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Postdoctoral Research Associate: Low-temperature Plasma Science

Based at
University of York - Heslington Campus
Hours of work
Contract status
Fixed term
32,236 - 39,609 a year
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Role Description

An EPSRC funded Postdoctoral Research Associate position is available in the group of Dr Erik Wagenaars in the Department of Physics for a project on the development of an atmospheric-pressure plasma source with a tuneable chemistry. This project is in collaboration with partners at the University of Liverpool. The focus of the advertised position is on the experimental characterisation of the tuneable plasma chemistry using advanced optical and laser diagnostic techniques for low-temperature plasmas. 

The Department of Physics is a department at the forefront of pioneering global research and technological advancement in our world leading research centres, focused around condensed matter physics, physics of life, nuclear physics, and plasma physics and fusion energy at the York Plasma Institute.

You will be responsible for conducting individual and collaborative research on the operation of a pulsed atmospheric-pressure plasma with an advanced power supply capable of creating variable pulse shapes. Subsequently, you will characterise the chemistry of these tuneable plasmas using a suite of diagnostic techniques, including Two-Photon Absorption Laser Induced Fluorescence, Thomson Scattering, Stark Spectroscopy, UV-Absorption Spectroscopy and Fourier-Transform Infrared Spectroscopy. These results will be compared to numerical simulations performed by project partners at the University of Liverpool. The end goal is to be able to create a plasma source that can deliver a user-defined, on-demand plasma chemistry.

Additional responsibilities will include the writing up of research results and dissemination through publications, seminar and conference presentations, public engagement, and outreach activities; contributing to the identification of possible new areas of research; undertaking appropriate organisational and administrative activities connected to the project; and providing guidance to other staff and students as well as coordinating small research teams.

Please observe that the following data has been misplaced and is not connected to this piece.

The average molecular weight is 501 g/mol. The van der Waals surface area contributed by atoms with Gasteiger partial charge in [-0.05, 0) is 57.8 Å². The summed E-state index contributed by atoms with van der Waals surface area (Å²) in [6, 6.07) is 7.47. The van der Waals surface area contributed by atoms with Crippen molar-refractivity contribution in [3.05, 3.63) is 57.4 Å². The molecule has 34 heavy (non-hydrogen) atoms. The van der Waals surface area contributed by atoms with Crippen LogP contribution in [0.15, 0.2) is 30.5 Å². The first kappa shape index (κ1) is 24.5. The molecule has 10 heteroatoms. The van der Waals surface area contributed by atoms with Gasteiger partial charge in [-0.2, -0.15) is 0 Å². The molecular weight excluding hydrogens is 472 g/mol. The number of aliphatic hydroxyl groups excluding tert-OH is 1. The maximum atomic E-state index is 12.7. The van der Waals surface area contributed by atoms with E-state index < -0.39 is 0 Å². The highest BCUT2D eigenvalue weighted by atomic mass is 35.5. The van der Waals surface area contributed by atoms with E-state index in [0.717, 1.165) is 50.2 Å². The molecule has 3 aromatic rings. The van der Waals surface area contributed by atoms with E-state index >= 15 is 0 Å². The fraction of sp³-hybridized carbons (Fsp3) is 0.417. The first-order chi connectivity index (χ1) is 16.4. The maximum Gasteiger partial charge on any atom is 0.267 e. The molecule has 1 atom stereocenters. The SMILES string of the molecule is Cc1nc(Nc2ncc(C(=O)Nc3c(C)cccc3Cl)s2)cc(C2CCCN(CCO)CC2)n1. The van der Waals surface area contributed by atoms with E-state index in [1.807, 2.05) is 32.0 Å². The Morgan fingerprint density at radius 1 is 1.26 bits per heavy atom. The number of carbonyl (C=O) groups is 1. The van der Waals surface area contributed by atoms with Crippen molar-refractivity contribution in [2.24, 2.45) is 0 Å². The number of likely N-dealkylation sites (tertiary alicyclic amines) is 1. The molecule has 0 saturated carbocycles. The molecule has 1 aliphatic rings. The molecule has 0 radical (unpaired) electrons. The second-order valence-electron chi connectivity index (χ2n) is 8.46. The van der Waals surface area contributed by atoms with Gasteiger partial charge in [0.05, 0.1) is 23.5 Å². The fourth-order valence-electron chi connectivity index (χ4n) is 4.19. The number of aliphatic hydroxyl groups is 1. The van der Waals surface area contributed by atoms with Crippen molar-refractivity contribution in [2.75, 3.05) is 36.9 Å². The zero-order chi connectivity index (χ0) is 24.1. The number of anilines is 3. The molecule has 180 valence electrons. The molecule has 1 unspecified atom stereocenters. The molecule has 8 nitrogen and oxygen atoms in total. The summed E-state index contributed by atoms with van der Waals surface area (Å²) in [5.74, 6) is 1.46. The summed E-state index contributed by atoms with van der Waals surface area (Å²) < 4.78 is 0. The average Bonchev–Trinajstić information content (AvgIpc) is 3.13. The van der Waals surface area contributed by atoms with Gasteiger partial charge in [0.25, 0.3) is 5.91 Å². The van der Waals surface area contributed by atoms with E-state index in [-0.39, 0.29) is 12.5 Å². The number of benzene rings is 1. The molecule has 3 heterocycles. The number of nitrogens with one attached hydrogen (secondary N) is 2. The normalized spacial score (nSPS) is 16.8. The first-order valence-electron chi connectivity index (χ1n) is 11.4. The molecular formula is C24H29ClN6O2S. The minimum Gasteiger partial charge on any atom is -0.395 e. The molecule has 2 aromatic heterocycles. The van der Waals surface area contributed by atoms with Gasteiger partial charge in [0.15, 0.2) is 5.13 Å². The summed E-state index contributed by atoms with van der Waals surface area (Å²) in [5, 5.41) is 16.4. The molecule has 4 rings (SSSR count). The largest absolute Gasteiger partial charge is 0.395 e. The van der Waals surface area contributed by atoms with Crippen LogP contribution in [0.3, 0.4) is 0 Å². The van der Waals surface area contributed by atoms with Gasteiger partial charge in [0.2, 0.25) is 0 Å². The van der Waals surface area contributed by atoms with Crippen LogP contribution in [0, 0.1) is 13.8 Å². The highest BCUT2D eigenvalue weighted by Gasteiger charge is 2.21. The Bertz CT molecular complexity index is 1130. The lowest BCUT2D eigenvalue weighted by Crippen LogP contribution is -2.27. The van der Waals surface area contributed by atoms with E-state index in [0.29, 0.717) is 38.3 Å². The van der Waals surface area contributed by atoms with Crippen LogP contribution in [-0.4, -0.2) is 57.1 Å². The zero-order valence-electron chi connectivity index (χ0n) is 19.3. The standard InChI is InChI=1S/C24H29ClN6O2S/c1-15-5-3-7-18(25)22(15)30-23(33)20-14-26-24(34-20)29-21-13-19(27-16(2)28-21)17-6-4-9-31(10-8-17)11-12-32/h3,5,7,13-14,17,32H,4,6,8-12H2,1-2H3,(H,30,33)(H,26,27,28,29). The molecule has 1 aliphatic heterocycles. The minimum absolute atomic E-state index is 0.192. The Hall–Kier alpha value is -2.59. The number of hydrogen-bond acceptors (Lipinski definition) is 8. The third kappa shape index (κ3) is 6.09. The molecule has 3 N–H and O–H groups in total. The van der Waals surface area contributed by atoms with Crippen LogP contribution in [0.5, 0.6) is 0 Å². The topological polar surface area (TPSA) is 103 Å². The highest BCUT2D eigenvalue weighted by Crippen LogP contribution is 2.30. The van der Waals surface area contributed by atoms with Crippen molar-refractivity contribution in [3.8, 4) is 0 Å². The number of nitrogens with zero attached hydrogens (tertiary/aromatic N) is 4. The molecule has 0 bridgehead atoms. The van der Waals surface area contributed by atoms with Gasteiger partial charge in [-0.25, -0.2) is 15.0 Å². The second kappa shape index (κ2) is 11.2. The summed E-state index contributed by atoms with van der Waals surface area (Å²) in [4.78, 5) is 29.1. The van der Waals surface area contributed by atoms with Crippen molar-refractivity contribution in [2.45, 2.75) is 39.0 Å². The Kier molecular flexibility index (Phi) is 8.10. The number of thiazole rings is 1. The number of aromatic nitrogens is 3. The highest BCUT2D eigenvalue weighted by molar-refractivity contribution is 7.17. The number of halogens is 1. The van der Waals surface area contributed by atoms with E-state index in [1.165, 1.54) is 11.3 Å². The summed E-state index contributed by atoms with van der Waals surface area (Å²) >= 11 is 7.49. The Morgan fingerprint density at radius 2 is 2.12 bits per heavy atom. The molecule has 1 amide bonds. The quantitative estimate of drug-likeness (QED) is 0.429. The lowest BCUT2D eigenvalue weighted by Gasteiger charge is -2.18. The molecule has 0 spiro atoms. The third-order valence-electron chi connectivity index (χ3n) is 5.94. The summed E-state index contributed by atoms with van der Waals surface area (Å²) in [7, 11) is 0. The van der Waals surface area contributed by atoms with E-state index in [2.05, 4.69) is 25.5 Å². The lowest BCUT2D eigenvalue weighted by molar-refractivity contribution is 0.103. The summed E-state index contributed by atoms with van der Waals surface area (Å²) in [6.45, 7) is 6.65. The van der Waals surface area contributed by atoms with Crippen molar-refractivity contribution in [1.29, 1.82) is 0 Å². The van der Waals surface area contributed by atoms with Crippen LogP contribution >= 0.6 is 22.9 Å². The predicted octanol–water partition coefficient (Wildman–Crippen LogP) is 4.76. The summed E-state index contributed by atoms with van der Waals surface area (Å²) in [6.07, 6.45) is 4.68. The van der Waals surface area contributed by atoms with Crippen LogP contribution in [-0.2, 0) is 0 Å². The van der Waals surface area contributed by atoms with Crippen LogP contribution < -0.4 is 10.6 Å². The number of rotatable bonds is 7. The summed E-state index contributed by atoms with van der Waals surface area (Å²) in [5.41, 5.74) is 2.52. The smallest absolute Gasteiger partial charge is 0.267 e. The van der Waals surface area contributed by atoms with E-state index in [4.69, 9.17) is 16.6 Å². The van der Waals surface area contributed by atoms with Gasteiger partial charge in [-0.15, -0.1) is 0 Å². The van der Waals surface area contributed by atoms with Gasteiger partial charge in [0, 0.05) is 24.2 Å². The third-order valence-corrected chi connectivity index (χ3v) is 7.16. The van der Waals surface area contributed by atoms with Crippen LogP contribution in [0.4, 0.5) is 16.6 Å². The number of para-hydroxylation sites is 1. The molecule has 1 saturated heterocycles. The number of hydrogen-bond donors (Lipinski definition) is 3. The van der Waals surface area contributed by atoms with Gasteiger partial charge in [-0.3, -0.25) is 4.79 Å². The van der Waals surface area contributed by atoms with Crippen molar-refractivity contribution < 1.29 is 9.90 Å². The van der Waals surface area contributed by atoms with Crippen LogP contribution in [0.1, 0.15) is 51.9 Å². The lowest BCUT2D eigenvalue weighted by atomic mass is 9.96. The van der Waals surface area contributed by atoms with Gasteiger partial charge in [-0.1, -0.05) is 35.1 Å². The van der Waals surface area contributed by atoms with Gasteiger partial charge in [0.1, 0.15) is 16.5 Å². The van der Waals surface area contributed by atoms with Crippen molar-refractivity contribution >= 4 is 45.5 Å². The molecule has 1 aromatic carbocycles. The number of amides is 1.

You should have an undergraduate degree in relevant subject, e.g. Physics, Chemistry, Engineering, Electronics and a PhD degree in low-temperature plasma science. Furthermore, you should have an extensive background in advanced diagnostics in low-temperature plasmas, in particular atmospheric-pressure plasmas. You will also have highly developed communication skills evidenced by peer-reviewed journal publications and presentations at conferences, and a collaborative ethos, with a willingness to work effectively with internal and external project partners.


This is a fixed-term position for up to 36 months and will be available from 1st July 2019 or as soon as possible thereafter.

Informal enquiries may be made to Dr Erik Wagenaars (

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